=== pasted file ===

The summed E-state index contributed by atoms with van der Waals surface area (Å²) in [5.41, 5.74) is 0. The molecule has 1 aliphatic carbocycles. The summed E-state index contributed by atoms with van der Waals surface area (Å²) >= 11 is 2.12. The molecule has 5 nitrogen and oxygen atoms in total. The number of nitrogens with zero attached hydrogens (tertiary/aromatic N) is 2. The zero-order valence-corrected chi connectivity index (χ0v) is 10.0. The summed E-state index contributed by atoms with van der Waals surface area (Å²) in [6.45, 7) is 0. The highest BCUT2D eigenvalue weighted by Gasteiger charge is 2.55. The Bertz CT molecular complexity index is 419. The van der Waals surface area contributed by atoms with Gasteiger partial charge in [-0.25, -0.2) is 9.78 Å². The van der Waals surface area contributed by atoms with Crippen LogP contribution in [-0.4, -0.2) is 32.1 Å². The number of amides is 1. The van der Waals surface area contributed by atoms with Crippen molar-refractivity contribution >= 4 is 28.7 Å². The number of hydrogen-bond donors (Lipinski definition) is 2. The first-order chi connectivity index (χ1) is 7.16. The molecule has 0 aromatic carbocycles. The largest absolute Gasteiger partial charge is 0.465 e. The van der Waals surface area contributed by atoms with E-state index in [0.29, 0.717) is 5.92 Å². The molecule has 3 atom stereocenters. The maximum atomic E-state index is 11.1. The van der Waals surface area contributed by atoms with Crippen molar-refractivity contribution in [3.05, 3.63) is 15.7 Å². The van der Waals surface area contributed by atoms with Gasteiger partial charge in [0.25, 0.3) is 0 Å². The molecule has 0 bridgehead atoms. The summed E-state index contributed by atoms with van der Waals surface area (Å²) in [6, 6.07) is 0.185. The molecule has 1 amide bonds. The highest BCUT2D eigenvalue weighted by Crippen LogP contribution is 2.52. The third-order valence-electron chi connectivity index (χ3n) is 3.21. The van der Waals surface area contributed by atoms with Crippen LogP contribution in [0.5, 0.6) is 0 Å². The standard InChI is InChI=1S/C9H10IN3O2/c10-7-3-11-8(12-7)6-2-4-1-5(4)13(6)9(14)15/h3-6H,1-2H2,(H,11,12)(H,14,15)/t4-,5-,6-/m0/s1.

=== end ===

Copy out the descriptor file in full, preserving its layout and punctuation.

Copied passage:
The summed E-state index contributed by atoms with van der Waals surface area (Å²) in [5.41, 5.74) is 0. The molecule has 1 aliphatic carbocycles. The summed E-state index contributed by atoms with van der Waals surface area (Å²) >= 11 is 2.12. The molecule has 5 nitrogen and oxygen atoms in total. The number of nitrogens with zero attached hydrogens (tertiary/aromatic N) is 2. The zero-order valence-corrected chi connectivity index (χ0v) is 10.0. The summed E-state index contributed by atoms with van der Waals surface area (Å²) in [6.45, 7) is 0. The highest BCUT2D eigenvalue weighted by Gasteiger charge is 2.55. The Bertz CT molecular complexity index is 419. The van der Waals surface area contributed by atoms with Gasteiger partial charge in [-0.25, -0.2) is 9.78 Å². The van der Waals surface area contributed by atoms with Crippen LogP contribution in [-0.4, -0.2) is 32.1 Å². The number of amides is 1. The van der Waals surface area contributed by atoms with Crippen molar-refractivity contribution >= 4 is 28.7 Å². The number of hydrogen-bond donors (Lipinski definition) is 2. The first-order chi connectivity index (χ1) is 7.16. The molecule has 0 aromatic carbocycles. The largest absolute Gasteiger partial charge is 0.465 e. The van der Waals surface area contributed by atoms with E-state index in [0.29, 0.717) is 5.92 Å². The molecule has 3 atom stereocenters. The maximum atomic E-state index is 11.1. The van der Waals surface area contributed by atoms with Crippen molar-refractivity contribution in [3.05, 3.63) is 15.7 Å². The van der Waals surface area contributed by atoms with Gasteiger partial charge in [0.25, 0.3) is 0 Å². The molecule has 0 bridgehead atoms. The summed E-state index contributed by atoms with van der Waals surface area (Å²) in [6, 6.07) is 0.185. The molecule has 1 amide bonds. The highest BCUT2D eigenvalue weighted by Crippen LogP contribution is 2.52. The third-order valence-electron chi connectivity index (χ3n) is 3.21. The van der Waals surface area contributed by atoms with Crippen LogP contribution in [0.5, 0.6) is 0 Å². The standard InChI is InChI=1S/C9H10IN3O2/c10-7-3-11-8(12-7)6-2-4-1-5(4)13(6)9(14)15/h3-6H,1-2H2,(H,11,12)(H,14,15)/t4-,5-,6-/m0/s1.